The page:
Bicanalicular double silicone intubation in external dacryocystorhinostomy and canaliculoplasty for distal canalicular obstruction.
Department of Ophthalmology, Dongguk University International Hospital, Goyang, Korea.
PURPOSE We aimed to evaluate the effectiveness of bicanalicular double silicone intubation in dacryocystorhinostomy (DCR) and canaliculoplasty for distal or common canalicular obstruction. METHODS We reviewed the medical records of patients with distal or common canalicular obstruction who had undergone bicanalicular double silicone intubation (insertion of two tubes into each canaliculus) during external DCR and canaliculoplasty. We reviewed the records of subjects who had undergone the same surgery with a bicanalicular single intubation as control material. The tubes were removed at around 6 months after surgery. Anatomical and functional success rates of patients who were followed up for > 2 months after the removal of tube(s) were evaluated. In addition, complications related to the silicone tube were evaluated. RESULTS Data for 60 eyes of 45 patients in the double-intubation group and 69 eyes of 65 patients in the single-intubation group were retrieved. The double-intubation group showed higher anatomical success rates (96.5%) than the single-intubation group (85.5%). Functional success was achieved by 53 (88.3%) of 60 eyes in the double-intubation group and 56 (81.2%) of 69 eyes in the single-intubation group. There was no significant difference in complication rates between the two groups. CONCLUSIONS Bicanalicular double silicone intubation for DCR and canaliculoplasty may be an effective mode of treatment for patients with distal or common canalicular obstruction.
Transcanalicular-endonasal semiconductor diode laser-assisted revision surgery for failed external dacryocystorhinostomy.
Department of Ophthalmology, Ehime University School of Medicine, Shitsukawa, Toon, Ehime, Japan. firstname.lastname@example.org
PURPOSE To report the results of transcanalicular-endonasal revision dacryocystorhinostomy (DCR) with a semiconductor diode laser in cases of failed external DCR. DESIGN Prospective, nonrandomized, interventional case series. METHODS Fifteen cases in 13 patients with failed external DCR underwent transcanalicular-endonasal DCR with a semiconductor diode laser. A functional successful outcome was defined as a patent nasolacrimal drainage system in nasolacrimal irrigation and a resolution of the symptomatic epiphora and/or mucoid discharge. RESULTS The patients were followed for a mean postoperative period of 27.3 months (range, nine to 54 months). The mean duration of the surgery was 19.6 minutes. After the initial revision transcanalicular-endonasal DCR surgery, patency to irrigation was obtained in 12 cases (80%), and 15 cases (100%) after a second revision treatment. Three cases required repeated revision surgery, and three other cases were considered to be functional failures in spite of a patent lacrimal system after the final revision surgery. The overall functional success rate was 80%(12 cases) at the final examination (mean, 27.3 months after surgery), and there were no intraoperative and postoperative complications. The presence of a canalicular obstruction or granulation tissue was not significantly related to the success rates of the revision surgery. The length of time between the primary and revision surgery, gender, age, the duration of the first revision surgery, and the timing of stent removal were also not significantly related to the failed cases. CONCLUSION Transcanalicular-endonasal DCR is a minimally invasive procedure and is recommended for patients as an alternative procedure for failed external DCR.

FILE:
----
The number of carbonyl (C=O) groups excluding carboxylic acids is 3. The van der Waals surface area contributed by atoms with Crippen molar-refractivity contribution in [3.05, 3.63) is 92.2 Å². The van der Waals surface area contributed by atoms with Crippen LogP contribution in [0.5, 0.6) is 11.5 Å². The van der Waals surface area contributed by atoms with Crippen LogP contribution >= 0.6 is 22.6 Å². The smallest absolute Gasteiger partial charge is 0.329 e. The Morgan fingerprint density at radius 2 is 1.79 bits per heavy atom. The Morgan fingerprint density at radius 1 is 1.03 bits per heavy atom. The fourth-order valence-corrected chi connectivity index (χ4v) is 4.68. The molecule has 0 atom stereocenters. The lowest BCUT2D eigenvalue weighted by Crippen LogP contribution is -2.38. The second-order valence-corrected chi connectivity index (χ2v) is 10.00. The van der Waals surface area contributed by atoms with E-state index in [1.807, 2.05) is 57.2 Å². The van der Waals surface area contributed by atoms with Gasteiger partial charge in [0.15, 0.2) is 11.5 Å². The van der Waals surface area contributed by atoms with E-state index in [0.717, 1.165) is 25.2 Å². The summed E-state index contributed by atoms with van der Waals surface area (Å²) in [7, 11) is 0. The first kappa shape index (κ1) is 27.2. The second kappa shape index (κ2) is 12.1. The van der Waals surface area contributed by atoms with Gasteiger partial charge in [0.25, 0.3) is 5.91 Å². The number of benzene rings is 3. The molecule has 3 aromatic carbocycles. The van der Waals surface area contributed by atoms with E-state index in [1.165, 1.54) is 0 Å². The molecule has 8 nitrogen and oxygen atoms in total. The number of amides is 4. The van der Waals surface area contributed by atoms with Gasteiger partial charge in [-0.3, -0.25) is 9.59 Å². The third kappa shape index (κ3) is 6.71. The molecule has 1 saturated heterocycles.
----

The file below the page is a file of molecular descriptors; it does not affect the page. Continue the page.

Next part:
Department of Otolaryngology, Faculty of Medicine, University of Tokyo, 7-3-1 Hongo, Bunkyo-ku, Tokyo, Japan. e.c.o.@sft.mfnet.ne.jp
CONCLUSIONS Endoscopic intranasal dacryocystorhinostomy (DCR) has the following advantages over external surgery: pain and hemorrhage are minimal; postoperative facial swelling and scarring are absent; and symptoms resolve rapidly after surgery. Furthermore, as no significant differences in postoperative results were apparent between external and endoscopic intranasal DCR, and because no facial skin incision is required, the clinical usefulness of endoscopic intranasal DCR is high. OBJECTIVES In the treatment of nasolacrimal duct obstruction or chronic dacryocystitis in which epiphora or ocular discharge are chief complaints, endoscopic intranasal DCR is a safe, easy, minimally invasive, and reliable approach. In the present study, we describe the surgical procedures, techniques, and results of endoscopic intranasal DCR, and investigate its clinical usefulness. SUBJECTS AND METHODS The subjects were 21 patients with nasolacrimal duct obstruction who underwent a total of 24 endoscopic intranasal DCR procedures. Etiologies of the obstruction were, respectively, cryptogenic (62.5%), secondary to partial maxillectomy (16.7%), complication of sinus surgery (12.5%), and due to underlying disease--Wegener's granulomatosis (4.2%) or nasal T-cell lymphoma (4.2%). To assess the clinical usefulness of this procedure, postoperative courses were assessed by reviewing medical records and conducting telephone interviews. In addition, to assess the therapeutic effects, postoperative results were statistically compared to those of external DCR. RESULTS Closure of the surgical opening was seen in two cases (8.3%). In both cases, after the closed region was opened using an endoscopic procedure, symptoms resolved. Finally, lacrimal passage obstruction was not observed by lacrimal irrigation in any patient. None of the patients in the present study experienced major complications during or after surgery, and since their symptoms improved, the degree of satisfaction was high. When compared to external DCR, endoscopic intranasal DCR showed no statistically significant difference in postoperative results, thus confirming that similar therapeutic effects could be obtained for the two procedures.